I CRUELTY TO A NEPHEW. ¡ A man named Manasseh Berkett was summoned at Bootle for cruelly ill-treating his nephew, aged thirteen. The boy, an orphan, was left suilicient money by his lather to maintain and educate him. He had lived for four years in his uncle's house, and for most of the time was brutally treated, being beaten and kicked until his body was covered with bruises. Neighbours deposed to hearing blows struck and the boy crying for mercy at all hours of the day and night. He was also made to do the work of the house, and was generally uncared for. Defendant admitted that he occasionally chastised the boy, but declared that he had never given him 1 what could be called a real good thrashing." Defendant was fined £10, or two months' imprisonment.
BOURNEMOUTH BEACH TRAGEDY. Attracted by the sound of a shot, a fisherman at Bournemouth found a man lying on the beach near Boscombe Pier, with blood oozing from a bullet wound in the temple. He died in hospital, and was afterwards identified as Henry Bruce Jones, thirty- nine, foreman in Messrs. Huntley and Palmer's factory at Reading. In a note addressed to his wife he wrote: My brain has turned no rest for ten nights; can't stand it any longer. Give my love to the kiddies, and do not tell them how daddy died." It is stated that he had purchased a revolver and taken out a license on the previous day.
"Kindly hang your men elsewhere, as it obstructs my view and is unsightly. I would much rather see the bare garden wall," was the notice which the neighboiirs of a Cleveland vicar, who have been in the habit of hanging their washing on his garden wall, found DinVed to the clothes. 1 Lieutenant-General John Sprot, colonel ot the Argyll Iand Sutherland Highlanders, who was buried with military honours at Riddell, Roxburghshire, joined the Army nearly 59 years ago,, at the age of 18, and shared in the Indian. Mutmy campaign. He retired in 1887, and died at Riddell, in his seventy-seventh year.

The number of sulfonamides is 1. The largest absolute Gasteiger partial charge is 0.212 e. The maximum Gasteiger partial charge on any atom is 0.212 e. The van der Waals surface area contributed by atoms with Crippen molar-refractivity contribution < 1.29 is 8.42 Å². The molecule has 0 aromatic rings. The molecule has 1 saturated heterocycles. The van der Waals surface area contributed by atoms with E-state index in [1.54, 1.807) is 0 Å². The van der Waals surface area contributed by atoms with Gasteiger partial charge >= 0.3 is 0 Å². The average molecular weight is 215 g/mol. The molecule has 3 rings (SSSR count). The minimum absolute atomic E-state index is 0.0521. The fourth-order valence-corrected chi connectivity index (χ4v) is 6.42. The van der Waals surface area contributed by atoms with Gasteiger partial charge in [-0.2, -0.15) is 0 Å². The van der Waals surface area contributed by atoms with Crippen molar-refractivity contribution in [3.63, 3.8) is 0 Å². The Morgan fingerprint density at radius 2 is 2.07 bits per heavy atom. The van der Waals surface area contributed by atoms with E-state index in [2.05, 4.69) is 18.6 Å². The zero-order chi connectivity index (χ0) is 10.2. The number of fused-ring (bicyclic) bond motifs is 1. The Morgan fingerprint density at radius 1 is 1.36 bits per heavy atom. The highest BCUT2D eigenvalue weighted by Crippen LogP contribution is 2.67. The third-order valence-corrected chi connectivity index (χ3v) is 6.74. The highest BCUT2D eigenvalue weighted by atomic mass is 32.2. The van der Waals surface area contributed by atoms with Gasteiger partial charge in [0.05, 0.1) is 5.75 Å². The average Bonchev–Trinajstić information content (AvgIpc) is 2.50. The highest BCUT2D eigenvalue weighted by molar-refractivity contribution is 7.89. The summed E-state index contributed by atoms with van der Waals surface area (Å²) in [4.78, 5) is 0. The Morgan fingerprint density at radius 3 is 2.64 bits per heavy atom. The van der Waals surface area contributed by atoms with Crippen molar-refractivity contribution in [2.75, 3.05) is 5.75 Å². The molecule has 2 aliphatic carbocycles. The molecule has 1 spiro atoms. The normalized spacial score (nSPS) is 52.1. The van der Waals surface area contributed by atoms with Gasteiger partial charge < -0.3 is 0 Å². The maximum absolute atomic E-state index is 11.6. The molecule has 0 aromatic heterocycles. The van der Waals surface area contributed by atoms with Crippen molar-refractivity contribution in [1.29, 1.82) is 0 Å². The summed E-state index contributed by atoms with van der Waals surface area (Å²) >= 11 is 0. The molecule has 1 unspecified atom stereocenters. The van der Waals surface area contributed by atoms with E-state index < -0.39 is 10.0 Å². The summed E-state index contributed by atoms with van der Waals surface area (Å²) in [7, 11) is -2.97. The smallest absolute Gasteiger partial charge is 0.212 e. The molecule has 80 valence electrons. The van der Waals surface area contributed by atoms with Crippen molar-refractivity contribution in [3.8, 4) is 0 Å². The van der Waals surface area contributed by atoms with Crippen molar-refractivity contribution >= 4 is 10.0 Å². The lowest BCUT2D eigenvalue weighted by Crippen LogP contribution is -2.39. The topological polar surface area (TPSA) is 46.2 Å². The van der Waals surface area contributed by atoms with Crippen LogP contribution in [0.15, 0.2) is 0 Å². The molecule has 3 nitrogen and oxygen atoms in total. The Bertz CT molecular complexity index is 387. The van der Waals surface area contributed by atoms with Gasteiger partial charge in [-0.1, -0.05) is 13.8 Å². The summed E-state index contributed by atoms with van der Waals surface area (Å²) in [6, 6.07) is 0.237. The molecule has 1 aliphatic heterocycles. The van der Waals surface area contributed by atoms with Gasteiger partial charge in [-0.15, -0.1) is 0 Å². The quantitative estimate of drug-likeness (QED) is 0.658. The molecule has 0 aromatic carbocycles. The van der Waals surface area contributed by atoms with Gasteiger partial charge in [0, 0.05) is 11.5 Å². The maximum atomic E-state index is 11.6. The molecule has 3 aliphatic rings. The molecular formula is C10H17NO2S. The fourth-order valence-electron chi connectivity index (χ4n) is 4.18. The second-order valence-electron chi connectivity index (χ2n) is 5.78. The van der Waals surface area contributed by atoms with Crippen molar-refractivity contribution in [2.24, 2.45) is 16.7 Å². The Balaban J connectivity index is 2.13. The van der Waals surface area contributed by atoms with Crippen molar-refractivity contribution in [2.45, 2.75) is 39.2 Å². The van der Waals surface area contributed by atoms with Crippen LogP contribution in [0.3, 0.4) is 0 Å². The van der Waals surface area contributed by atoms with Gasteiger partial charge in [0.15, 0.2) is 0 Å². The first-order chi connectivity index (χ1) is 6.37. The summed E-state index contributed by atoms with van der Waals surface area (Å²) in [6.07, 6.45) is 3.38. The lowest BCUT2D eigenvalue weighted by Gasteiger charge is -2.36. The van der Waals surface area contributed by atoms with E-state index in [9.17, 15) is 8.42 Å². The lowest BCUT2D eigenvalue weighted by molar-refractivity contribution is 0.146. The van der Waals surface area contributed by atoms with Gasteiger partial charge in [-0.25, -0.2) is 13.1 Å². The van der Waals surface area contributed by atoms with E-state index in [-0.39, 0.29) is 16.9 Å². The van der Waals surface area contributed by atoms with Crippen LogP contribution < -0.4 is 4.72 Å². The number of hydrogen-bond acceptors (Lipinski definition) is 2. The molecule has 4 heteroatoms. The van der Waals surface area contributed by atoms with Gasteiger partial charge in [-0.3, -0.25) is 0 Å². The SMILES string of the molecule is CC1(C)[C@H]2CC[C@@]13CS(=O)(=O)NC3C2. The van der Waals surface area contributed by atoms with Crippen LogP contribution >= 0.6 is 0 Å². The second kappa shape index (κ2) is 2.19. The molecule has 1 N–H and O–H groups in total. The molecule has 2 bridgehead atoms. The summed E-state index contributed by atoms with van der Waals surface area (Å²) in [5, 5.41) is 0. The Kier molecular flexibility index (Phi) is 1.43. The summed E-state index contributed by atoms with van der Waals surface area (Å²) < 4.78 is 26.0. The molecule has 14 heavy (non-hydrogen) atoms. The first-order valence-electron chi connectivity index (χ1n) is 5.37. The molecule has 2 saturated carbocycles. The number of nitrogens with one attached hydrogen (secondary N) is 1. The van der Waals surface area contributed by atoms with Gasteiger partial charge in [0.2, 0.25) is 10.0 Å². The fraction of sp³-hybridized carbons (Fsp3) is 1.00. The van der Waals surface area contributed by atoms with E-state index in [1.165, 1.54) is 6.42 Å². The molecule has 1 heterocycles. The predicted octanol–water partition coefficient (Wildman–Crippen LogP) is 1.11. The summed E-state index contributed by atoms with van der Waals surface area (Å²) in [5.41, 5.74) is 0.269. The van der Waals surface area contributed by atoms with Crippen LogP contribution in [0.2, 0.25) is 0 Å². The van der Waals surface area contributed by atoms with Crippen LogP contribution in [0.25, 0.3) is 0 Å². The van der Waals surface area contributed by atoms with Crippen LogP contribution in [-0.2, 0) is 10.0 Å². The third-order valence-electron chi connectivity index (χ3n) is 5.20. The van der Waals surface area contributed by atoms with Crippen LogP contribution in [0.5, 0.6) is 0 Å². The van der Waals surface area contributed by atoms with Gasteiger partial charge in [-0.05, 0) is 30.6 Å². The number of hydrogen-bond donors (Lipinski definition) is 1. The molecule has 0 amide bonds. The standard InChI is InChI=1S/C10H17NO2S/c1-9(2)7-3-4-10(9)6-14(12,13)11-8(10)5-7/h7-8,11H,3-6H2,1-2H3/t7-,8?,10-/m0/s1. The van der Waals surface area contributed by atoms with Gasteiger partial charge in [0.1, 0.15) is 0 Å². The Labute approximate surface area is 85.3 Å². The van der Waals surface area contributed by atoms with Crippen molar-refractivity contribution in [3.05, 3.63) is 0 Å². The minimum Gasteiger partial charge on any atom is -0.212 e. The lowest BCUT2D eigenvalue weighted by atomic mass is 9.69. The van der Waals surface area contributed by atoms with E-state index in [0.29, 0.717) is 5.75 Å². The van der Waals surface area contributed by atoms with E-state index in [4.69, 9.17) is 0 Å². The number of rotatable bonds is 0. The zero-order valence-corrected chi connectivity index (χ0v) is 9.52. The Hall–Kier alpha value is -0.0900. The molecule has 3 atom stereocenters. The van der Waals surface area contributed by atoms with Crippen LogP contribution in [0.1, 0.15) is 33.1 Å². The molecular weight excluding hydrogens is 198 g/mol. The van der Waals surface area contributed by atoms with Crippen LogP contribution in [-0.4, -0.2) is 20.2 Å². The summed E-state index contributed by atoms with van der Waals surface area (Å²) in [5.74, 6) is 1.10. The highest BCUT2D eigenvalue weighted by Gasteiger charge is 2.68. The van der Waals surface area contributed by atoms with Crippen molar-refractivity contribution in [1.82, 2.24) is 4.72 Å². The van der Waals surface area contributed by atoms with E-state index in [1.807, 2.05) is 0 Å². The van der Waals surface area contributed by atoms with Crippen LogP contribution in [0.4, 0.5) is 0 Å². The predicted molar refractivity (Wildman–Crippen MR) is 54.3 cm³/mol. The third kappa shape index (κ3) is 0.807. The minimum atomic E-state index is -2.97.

I LITERARY CHAT. Mr. Hilaire Belloe, M.P., though technically a British subject, served his time in the Frencfo army. Mr. Edwin Bale, R.I., has retired from the position of Art Director, which he has filled fof the last twenty-five years, with Messrs. Cassetf and Co. For two years Thackeray did all his writings with one pen, which also served him for writing two novels. Oliver Wendell Holmes used a gold-pointed pen for over thirty years, during which period he wrote over 12,000,000 words. Major-General Sir Henry Colvile, whose name, was prominent in one phase of the South Afri- can war, has written a book on the Anglo- Japanese Alliance. It is entitled "The Allies," and describes Japanese life and the Japanese army. Mr. H. G. Wells, the novelist, who was re- cently made a J,P., was once an assistant master in a Welsh school. In those days he was rather fond of football, at which game, by- the-bye, he received an injury which affected him for years. Miss Rhoda Broughton, the famous novelist, read the manuscript of her first book aloud to her uncle, Mr. Sheridan le Fanu, and Mr. Percy Fitzgerald. Of her limited audience she humor- ously declares, "One said nothing and the other fell asleep In Knutsford (otherwise Cranford," the early home of Mrs. Gaskell) a tower has been dedicated as a memorial of the renowned authoress. The tower is 70 feet high, is built of Portland stone, is 10ft. square, and has a castel- lated top. It stands in the chief street of the little town, contains three bells, and was built by Mr. R. H. Watt. Many guests were invited to the opening ceremony by Mr. Watt, among them being Mr. Brian Holland, a grandson of Mrs. Gaskell. At the time of her death the Hon. Mrs. Arthur Lyttelton had nearly completed the edit- ing of her seventeenth-century devotional book by Dr. Michel de ifolinos, called The Spirit- ual Guide, which disencumbers the Soul, and brings it by the Inward Wav to the Getting of perfect Contemplation and 'the Rich Treasure of Internal Peace." The work has now been finished by Miss Margaret Lyttelton, and Canoo Scott Holland has contributed a note concern- ing Mrs. Lyttelton. ■ Miss Braddon, who in private life is Mrs. John Maxwell, spends her time between her two,, homes, one in a charming part of the New Forest and the other an historic old mansion in Sheen-road, Richmond. Lichfield House, as it is called, was originally built by the Earl of Abergavenny, and was later the residence of the Bishop of Lichfield. It stands surrounded by beautiful gardens that are their owner's pride, for Miss Braddon spends a great deal of her leisure time in gardening. Among those who have broken records itif novel writing, R. L. Stevenson takes high rank, the first draft of his "Jekyll and Hyde" having been written in seven days. He is closely fol- lowed by Crockett, who penned the greater part of "The Stickit Minister" in a week, and com- pleted it at a forty-eight hours' sitting. The elder Dumas once completed a volume of 40,000 words in 66 consecutive hours for a wager, and' Beckford's romance, "Vathek," is said to have been written at a single sitting, which occupied three days and two nights, during which he never removed his clothes. 'I There seems to have been a little misunder- standing between Ltieas Cleeve nnfl Mr. Long concerning "Her Father's Soul.I''fIér author wrote to the Press that the work was not hers, but Mr. Long points out that he- bought it from her, through her London solici- tors, under the title of" Chrysalis; or, The Re- incarnation of the Maharajah," with a proviso that he had full permission to change the titlø- if he found it unsuitable. Mr. Long adds that he has already published fifteen novels by Lucas Cleeve, and that his relations with her are most cordial, consequently her present action is in- explicable. Mrs. L. T. Meade has several favourite' novelists. Charlotte Bronte, because she de- picts those emotions of the heart which must be felt by all human beings with the pen of a master; George Eliot, for Mrs. Meade admires her great intellectual qualities; and Thomas Hardy, especially in his early books, because he is the prophet of nature—nature in the field, nature on the moor, nature as regards animals, and, above all, nature—human nature in men and women. Of late years he has leant too much towards the sensual side; but he has the, great secret of unlocking the innermost recesses of our complex natures and telling us very start- ling truths. Lord Burghclere, who seems to have followed Lord Rosebery into political retirement, is turning his leisure to scholarly account by fol- lowing Sir Theodore Martin's example with a* new English version of the poems of Catullus. Three ytears ago he published an excellent trans- lation of the "Georgics of Virgil." Lady Burgh- clere, not to be outdone, has in preparation a biography of the great "Duke of Ormonde." Endowed with a picturesque pen and the genius for taking pains, Lady Burghclere has already written a most notable historical memoir, "The Life of George Villiers, Second Duke of Buck- ingham." It seems that the late Dr. George Mathesonf died almost literally pen in hand, for the elo- quent Edinburgh blind preacher left behind him the manuscript of a volume on "Represen- tative Women of the Bible." Dr. Mathesott was one of Queen Victoria's favourite preachers. Her Majesty, with that gracious consideration which always marked her, was accustomed to- give her portrait with autograph signature to the distinguished ministers who officiated at Balmoral. The Queen was greatly impressed with Dr. Matheson's sermons, but he was blind, and could not see her portrait. She gave him, therefore, with womanly tact, a bust of herself, which, needless to say, the distinguished preacher and scholar greatly prized. The secret of perpetual youth has apparently been discovered by Dr. Furnivall, who, notwith- standing his eighty-two years, may still be seen enjoying a morning on the river in the big: three-sculling boat which, it may be remem- bered, formed part of the gift with which hig; many admirers commemorated his severity-fifth birthday. He is also engaged upon a complete old-spelling Shakespeare, which he is editing for the new Shakespeare Library," to be pub- lished by Messrs. Chatto and Windus under the general editorship of Professor Gollancz. Nf one living has done more than Dr. Furnivall for the study, not only of Shakespeare, but of our language and early literature generally, and this he has done as much-if not more—by the societies which he has founded as by his, own writings. The most remarkable man of colour in the public life of the United States to-day-Dr- Bookcr Washington—has just written a, bio- graphy of Frederick A. Douglass," the negro orator who played so prominent a part in the long and dramatic struggle which culminated in the abolition of slavery. It is hoped that the movement which is oJ) foot, under the auspices of Lord Lytton, to raise a modest sum to buy Samuel Taylor cottage at Nether Stowey Somerset, in order to turn it into a Coleridge" Museum, will be suc~ cessful. It was whilst there he wrote The Ancient Mariner" in order to defray the expensed of a tour, and there both Lamb and Words-- vvo-th visited him.